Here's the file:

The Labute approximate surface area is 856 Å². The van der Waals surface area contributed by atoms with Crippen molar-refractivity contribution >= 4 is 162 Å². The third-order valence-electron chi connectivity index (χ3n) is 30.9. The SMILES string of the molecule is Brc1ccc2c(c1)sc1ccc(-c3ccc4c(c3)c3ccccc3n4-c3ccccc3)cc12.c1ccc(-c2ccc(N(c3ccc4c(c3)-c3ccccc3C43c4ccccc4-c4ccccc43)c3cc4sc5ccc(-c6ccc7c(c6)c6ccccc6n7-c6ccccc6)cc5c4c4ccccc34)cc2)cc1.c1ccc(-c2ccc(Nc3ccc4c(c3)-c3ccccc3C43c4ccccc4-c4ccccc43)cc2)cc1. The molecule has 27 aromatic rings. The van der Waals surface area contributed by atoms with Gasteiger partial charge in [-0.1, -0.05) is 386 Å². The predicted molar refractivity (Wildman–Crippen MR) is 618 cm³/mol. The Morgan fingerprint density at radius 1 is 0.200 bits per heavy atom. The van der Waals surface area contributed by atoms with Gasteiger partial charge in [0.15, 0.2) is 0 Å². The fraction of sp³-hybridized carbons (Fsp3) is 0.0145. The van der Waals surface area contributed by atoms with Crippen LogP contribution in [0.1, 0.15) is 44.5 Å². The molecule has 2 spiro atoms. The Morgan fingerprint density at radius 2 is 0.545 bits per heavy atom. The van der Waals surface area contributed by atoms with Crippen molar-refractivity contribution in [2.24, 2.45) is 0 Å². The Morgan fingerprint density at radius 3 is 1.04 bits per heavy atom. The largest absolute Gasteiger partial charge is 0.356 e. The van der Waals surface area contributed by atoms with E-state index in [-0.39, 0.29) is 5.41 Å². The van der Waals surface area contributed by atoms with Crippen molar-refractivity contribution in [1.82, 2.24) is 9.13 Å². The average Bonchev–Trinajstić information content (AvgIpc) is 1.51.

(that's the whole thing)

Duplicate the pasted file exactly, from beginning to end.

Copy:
The Labute approximate surface area is 856 Å². The van der Waals surface area contributed by atoms with Crippen molar-refractivity contribution >= 4 is 162 Å². The third-order valence-electron chi connectivity index (χ3n) is 30.9. The SMILES string of the molecule is Brc1ccc2c(c1)sc1ccc(-c3ccc4c(c3)c3ccccc3n4-c3ccccc3)cc12.c1ccc(-c2ccc(N(c3ccc4c(c3)-c3ccccc3C43c4ccccc4-c4ccccc43)c3cc4sc5ccc(-c6ccc7c(c6)c6ccccc6n7-c6ccccc6)cc5c4c4ccccc34)cc2)cc1.c1ccc(-c2ccc(Nc3ccc4c(c3)-c3ccccc3C43c4ccccc4-c4ccccc43)cc2)cc1. The molecule has 27 aromatic rings. The van der Waals surface area contributed by atoms with Gasteiger partial charge in [-0.1, -0.05) is 386 Å². The predicted molar refractivity (Wildman–Crippen MR) is 618 cm³/mol. The Morgan fingerprint density at radius 1 is 0.200 bits per heavy atom. The van der Waals surface area contributed by atoms with Gasteiger partial charge in [0.15, 0.2) is 0 Å². The fraction of sp³-hybridized carbons (Fsp3) is 0.0145. The van der Waals surface area contributed by atoms with Crippen LogP contribution in [0.1, 0.15) is 44.5 Å². The molecule has 2 spiro atoms. The Morgan fingerprint density at radius 2 is 0.545 bits per heavy atom. The van der Waals surface area contributed by atoms with Crippen molar-refractivity contribution in [2.24, 2.45) is 0 Å². The Morgan fingerprint density at radius 3 is 1.04 bits per heavy atom. The largest absolute Gasteiger partial charge is 0.356 e. The van der Waals surface area contributed by atoms with E-state index in [-0.39, 0.29) is 5.41 Å². The van der Waals surface area contributed by atoms with Crippen molar-refractivity contribution in [1.82, 2.24) is 9.13 Å². The average Bonchev–Trinajstić information content (AvgIpc) is 1.51.